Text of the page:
By encouraging problem solving, you’re going to run into problems occasionally. This is normal, because your child isn’t equipped with the experience and skills to handle life’s problems yet. They’re going to come up with odd suggestions or perhaps do things which aren’t ideal. By questioning why they did something or why they suggested doing something, you’re wasting your time. The only answer they can give you is that they thought it was best. 

Instead, it’s better to explore alternatives together. This will encourage them to continue trying to solve problems and overcome obstacles, rather than hiding away from them. 

Try Not to Tell Them What to do 

Again, we’re onto problem solving here. If your child comes to you with a problem, it’s very tempting to tell them what they should do, but by doing that, you’re not allowing them to think for themselves. When your child asks you what they should do, tell them that you’re not sure, and ask them what they think. You can then have a conversation between yourselves and guide them towards the best options, rather than telling them. 

For instance, let’s go back to the sleepover example. If your child asks if they’re going to become homesick, it’s easy to say “no, don’t be silly, of course you won’t”, but it’s better to say “it’s possible, but if you do, what can you do to feel better?” You can then explore things together. 

Understand That They’re Going to Make Mistakes 

Every child makes mistakes, it’s part and parcel of growing up and learning. Without mistakes, children can’t learn the right and wrong way to do things. It’s easy to want to wrap them up in cotton wool and avoid these mistakes and tears, but that isn’t going to help them develop resilience. 

We all fail on occasion, even as adults, so when your child makes a mistake, rather than berating them for it, explore why it happened and look at different ways to handle it together. You might also be tempted to stop something happening when you can see it coming, e.g. your child tries out for the football team, but you know that they’re probably not going to be picked for whatever reason. When they’re not picked, your heart breaks for them, but being overlooked can help them to work harder and be better next time. 

Be a Role Model 

Children learn by what they see their parents do, so make sure that you act in a way that you would like your child to emulate. When you’re going through a tough time or you’re in the middle of a problem, control your emotions and you’ll show your child that having an outburst isn’t the right way to deal with it, and being measured in your emotions is.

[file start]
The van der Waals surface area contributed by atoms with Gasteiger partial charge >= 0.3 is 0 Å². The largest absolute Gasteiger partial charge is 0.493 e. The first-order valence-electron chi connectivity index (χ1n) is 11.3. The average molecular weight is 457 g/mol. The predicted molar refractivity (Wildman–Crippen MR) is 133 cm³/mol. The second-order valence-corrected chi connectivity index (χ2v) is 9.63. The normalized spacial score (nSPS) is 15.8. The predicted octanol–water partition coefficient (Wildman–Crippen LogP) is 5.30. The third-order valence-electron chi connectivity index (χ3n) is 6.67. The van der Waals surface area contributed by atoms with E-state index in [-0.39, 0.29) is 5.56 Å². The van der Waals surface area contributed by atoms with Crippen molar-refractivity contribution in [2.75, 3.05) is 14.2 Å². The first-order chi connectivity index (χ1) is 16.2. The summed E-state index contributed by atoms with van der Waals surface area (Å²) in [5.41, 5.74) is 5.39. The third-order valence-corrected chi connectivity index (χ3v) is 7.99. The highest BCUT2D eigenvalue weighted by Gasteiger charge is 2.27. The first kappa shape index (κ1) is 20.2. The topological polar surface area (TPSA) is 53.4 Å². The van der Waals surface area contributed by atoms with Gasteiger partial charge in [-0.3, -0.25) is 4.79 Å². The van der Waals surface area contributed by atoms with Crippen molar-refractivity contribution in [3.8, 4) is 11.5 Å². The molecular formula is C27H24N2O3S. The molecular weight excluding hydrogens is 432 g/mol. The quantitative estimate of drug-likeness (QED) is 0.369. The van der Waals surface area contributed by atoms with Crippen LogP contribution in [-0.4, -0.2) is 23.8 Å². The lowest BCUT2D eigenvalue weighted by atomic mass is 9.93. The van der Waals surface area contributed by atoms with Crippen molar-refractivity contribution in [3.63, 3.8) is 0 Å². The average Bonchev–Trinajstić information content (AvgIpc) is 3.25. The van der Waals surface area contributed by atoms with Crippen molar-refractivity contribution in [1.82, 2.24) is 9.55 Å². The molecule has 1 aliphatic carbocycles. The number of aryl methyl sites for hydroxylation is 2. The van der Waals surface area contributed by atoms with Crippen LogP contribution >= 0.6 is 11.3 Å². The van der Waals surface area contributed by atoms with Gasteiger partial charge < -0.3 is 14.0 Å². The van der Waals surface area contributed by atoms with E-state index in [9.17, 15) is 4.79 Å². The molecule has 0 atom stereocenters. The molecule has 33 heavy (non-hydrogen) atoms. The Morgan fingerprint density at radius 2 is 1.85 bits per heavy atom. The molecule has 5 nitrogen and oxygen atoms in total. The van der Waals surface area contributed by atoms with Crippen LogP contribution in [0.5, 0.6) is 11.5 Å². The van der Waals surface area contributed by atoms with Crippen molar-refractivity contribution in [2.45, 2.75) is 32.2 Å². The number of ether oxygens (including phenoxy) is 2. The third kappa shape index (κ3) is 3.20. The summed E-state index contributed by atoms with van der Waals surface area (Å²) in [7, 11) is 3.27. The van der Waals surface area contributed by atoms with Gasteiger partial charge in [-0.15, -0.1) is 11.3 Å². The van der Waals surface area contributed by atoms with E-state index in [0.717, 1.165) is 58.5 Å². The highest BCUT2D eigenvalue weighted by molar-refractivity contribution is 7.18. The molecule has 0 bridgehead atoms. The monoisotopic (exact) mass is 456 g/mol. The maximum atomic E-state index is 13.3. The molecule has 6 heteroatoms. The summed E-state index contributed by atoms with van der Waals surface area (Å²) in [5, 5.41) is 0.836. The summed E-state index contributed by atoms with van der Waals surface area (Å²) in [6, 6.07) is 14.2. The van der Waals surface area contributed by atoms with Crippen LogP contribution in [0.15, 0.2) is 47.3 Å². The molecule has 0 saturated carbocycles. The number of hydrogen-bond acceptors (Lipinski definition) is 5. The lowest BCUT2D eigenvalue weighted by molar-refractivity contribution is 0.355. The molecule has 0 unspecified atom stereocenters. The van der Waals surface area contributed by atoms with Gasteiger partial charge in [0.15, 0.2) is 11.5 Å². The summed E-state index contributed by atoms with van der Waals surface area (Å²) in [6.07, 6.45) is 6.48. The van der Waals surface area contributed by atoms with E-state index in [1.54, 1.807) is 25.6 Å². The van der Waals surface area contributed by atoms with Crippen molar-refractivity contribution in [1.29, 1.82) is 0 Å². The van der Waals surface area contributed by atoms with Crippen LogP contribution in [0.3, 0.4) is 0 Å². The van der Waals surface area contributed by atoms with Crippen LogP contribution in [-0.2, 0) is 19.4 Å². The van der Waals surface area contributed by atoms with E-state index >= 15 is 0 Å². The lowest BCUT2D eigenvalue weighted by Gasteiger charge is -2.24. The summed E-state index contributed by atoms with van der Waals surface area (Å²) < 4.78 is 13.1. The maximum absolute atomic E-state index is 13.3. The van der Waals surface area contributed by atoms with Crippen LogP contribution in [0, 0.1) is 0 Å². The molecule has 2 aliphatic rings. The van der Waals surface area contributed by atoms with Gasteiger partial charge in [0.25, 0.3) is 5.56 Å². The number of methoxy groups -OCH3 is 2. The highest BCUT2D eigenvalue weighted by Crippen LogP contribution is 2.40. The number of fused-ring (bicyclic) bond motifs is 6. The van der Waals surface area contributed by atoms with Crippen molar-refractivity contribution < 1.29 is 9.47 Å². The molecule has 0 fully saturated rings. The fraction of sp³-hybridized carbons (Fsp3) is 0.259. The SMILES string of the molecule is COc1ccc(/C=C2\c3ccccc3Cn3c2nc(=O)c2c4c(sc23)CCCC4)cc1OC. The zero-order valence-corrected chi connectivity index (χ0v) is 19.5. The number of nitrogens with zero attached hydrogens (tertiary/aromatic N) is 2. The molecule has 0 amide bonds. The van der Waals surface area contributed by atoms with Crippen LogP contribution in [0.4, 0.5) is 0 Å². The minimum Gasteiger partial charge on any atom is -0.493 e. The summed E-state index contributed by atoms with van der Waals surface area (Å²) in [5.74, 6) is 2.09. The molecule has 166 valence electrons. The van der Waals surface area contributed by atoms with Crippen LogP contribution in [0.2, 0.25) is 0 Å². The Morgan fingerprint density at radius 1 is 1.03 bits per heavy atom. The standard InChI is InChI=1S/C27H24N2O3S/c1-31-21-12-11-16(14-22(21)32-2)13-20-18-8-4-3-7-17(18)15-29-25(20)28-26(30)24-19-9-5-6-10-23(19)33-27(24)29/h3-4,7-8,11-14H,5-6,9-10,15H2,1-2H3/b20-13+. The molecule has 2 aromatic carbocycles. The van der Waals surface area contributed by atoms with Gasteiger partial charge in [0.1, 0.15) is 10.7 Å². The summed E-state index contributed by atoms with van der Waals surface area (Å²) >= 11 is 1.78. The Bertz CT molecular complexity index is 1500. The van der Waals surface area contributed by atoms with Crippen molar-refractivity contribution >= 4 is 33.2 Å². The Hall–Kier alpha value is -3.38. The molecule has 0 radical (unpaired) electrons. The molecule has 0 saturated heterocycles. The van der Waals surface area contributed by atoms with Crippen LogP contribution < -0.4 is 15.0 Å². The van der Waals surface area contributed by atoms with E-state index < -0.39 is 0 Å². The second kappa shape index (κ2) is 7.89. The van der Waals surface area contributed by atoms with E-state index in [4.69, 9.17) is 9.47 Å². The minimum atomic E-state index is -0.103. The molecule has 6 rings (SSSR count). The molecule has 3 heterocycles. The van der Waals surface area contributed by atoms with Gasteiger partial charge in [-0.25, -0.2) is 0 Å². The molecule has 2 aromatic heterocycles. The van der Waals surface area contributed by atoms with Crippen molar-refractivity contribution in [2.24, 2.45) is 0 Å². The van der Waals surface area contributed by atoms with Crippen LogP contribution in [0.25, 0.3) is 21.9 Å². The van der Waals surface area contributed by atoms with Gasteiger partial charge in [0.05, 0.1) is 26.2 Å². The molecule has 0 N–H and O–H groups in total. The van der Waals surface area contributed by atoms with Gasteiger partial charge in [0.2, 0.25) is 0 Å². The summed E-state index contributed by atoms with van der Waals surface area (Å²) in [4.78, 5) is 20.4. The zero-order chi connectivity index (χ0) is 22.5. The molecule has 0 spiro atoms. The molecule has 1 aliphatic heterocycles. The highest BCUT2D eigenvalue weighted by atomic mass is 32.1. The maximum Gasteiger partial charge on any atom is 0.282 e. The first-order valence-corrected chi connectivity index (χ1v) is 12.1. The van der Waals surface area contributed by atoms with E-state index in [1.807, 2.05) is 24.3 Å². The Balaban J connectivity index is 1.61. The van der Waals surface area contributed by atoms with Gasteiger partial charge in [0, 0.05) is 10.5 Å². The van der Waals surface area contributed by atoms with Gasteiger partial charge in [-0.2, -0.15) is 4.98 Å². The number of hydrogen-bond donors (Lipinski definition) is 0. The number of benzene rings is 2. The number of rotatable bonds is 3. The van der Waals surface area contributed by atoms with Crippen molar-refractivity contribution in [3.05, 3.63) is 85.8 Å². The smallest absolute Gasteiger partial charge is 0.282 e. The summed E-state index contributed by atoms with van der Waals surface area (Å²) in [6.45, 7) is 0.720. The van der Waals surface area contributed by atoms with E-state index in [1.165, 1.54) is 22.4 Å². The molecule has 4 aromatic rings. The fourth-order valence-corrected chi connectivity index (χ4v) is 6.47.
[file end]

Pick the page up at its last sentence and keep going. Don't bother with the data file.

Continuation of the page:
Similarly, when something doesn’t work out, don’t avoid it completely, simply come up with a different way to handle it. This will show your child that failure is sometimes normal, totally acceptable, and that you simply need to find a different route.

Lead by example.  

Resilience Extends Into Adulthood

By helping your child to become more resilient in their early years, you’re setting them up for success in their future. A resilient child is far more likely to have the same, or more, resilience in their adult years, and that means they’re going to be able to deal with life’s trials and tribulations in a far healthier and more effective way.

Resilience will help your child to overcome disappointment and life’s inventible failures. It will help them to deal with their emotions and therefore develop stronger relationships with those around them, and it will give them confidence that they can handle anything which comes their way. 

All of this starts when your child is young. Whilst it can be extremely tempting to want to shield your child from all the negativity in the world and let them believe that everything is hearts and flowers, you’re not something them a realistic view and you’re not giving them the tools and skills they need to handle whatever comes next. 

Childhood can be as stressful as adulthood, simply in a different way. When your child hits their teenage years and they start to go through the heartbreak of first love, the fall outs with friends, the stress of exams, and the fear and uncertainty of what they want to do with their life, the resilience you have taught them will allow them to handle all of this with far greater ease than if you’d allowed them to see nothing but rainbows and unicorns. 

It can be extremely tough to watch your child fall or fail, but sometimes it’s necessary for the greater good of the future.